Habits really are, in my opinion, the quickest, most sustainable way to get the results you want. I used to be the person who didn’t believe habits worked, I used to think they were a quick way to make life as boring as possible.
The result was that I had a scattergun approach to life. Instead of trying to do things little and often, I would work very intensely at something (24 hours in a weekend-type intense) and then I would forget about it for two weeks.
What resulted was conquering the square root of nothing. I would forget the projects I started and revisit them a few weeks later not knowing what I was trying to achieve. The upshot of it all was being firmly where I started, just four months down the line.
“You’ll never change your life until you change something you do daily. The secret of your success is found in your daily routine.” John C. Maxwell
What I quickly realised is that habits were the quickest, most sustainable way to get the results I wanted. In short, I wanted to start exercising more. I also wanted to start something on the side of my day job that I would enjoy. Not big tasks by any means.
I’ve tried to start many side hustles in the past. They always resulted in me getting frustrated that I couldn’t commit the time or the effort to get them off the ground.
I managed to resell on eBay for about a month until I got bored, I also bought an inordinate amount of socks, until I realised that I didn’t want to start that business anymore. Adding to that, I tried to start a sweet company (queue free sweets to my friends) and a card business that stopped before it started.
All these experiences were great grounding (although I spent most of my time feeling like a failure) to teach me what it took to really commit to something and what it’s like to commit to something you’re not interested in.
Don’t bother committing to something you’re not interested in. It’s a slow, painful exit.
Hacking Our Genetics — Habit Hack
Habits work because they become ingrained in our system. They become part of our daily lives. They are, quite incredibly, performed on autopilot once we’ve embedded them properly. What that means is, for self-improvement junkies like me, is that you can achieve all your audacious goals through the power of habits.
There is something really quite special about just about chipping away at something every day, for hundreds of days to achieve what you want to. It’s the type of hard work that feels good and guaranteed to make you feel deserving of any success that comes your way.
The definition of a habit is quite literally:
1) acquiring a behaviour that then
2) happens naturally without thought.
Maybe it’s just me that gets excited by the prospect of habits but they are the key to your ambitions. They are the map to wherever you want to go. Using our habits to our advantage is essentially hacking our genetics.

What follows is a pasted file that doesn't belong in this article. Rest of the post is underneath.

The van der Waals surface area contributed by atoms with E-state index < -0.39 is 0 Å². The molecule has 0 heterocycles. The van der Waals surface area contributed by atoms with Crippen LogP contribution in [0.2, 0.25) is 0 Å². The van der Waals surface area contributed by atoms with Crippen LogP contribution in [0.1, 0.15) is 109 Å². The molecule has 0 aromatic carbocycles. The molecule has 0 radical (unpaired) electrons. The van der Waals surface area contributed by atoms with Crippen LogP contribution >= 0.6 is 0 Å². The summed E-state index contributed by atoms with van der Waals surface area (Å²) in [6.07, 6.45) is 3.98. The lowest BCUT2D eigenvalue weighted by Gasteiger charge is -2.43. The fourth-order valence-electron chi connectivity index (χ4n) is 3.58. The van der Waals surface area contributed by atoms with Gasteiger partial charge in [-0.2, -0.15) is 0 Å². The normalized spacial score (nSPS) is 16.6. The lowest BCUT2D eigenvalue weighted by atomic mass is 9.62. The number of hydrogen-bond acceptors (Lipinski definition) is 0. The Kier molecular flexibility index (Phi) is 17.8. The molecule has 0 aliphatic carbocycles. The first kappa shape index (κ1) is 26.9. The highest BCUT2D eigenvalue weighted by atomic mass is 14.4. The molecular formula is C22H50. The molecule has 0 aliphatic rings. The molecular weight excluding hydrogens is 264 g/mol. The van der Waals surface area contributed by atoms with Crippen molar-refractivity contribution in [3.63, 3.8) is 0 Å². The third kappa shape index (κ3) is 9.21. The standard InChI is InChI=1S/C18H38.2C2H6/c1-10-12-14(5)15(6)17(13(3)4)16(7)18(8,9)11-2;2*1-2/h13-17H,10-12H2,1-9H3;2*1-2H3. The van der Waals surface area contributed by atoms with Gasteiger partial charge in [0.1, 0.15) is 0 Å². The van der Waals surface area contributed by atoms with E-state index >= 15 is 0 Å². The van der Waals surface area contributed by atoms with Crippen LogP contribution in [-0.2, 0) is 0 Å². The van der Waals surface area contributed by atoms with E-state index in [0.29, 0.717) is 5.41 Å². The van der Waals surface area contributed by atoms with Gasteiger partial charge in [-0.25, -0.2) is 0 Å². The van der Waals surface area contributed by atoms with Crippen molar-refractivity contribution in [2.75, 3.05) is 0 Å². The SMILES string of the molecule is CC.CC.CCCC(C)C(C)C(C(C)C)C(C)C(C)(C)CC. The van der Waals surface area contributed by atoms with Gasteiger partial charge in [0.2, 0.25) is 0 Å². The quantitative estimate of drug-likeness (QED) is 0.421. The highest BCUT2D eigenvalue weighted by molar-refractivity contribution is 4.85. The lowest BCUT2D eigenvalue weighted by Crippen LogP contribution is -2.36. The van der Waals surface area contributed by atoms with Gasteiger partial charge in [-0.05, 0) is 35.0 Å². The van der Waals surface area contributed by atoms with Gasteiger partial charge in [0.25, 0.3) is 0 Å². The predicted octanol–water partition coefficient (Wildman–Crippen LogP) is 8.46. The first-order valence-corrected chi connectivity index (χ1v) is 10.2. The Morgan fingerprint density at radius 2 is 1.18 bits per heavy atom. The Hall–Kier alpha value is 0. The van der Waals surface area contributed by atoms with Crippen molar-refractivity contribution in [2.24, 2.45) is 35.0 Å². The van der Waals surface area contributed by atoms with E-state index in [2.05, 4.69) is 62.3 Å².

We as humans have figured out that if a behaviour is repeated for long enough it becomes habitual or in other words, it’s no longer stimulating enough, or novel enough, to require our brains to pay it much attention at all. Instead, what happens is we go on autopilot. Our brains think “I’ve done this before, I don’t need to give it much thought”.
It’s the same reason that if you’ve driven the same route to work a handful of times, you won’t need to think about it any longer. You’ll get to work and you might not even remember the drive. That’s because your habits took care of it for you. It’s the same reason you are able to multi-task i.e. you can drive to work and think about what’s going on in your day. However, if a car pulls out on you, you’ll switch to the current situation and no longer think about the day ahead.
That’s your habits taking care of things until they encounter a situation that is unfamiliar and your conscious brain needs to take over.
Once you realise that you are the sum total of your habits and you have the power to change them, the world is really your oyster. All of a sudden all your dreams are in reaching distance and you know the path to get there. It sounds intense and dramatic, and I’m neither of those things, so hopefully, it tells you how impactful they are.
Step 1: To Master Your Habits Create a ‘Why’
When I first start anything, I’ve learnt the hard way to write down why I want to do it. This is about prepping now for what will inevitably happen later. At some point in the first 90 days of forming a habit, you will fall off the wagon (we’ll come onto that).
You’ll question why you’re doing it and get frustrated with the lack of progress you are making. It’s pretty inescapable. At some point, you’ll want to give up. When you feel like giving up, you will undoubtedly stumble onto the question:
“Why am I even doing this in the first place?”
When you ask yourself that question, you’ll need to have a decent answer to pull you through. It happened to me. I tried to start a sock business 3 years ago. When I first started trying to commit to working outside of work, I would do an intense weekend of working hard (designing the website, finding suppliers, designing the boxes) and then I’d forget about it for a couple of weeks. When I came back to it I would ask myself why I was trying to do this in the first place. My answer was always something superficial like: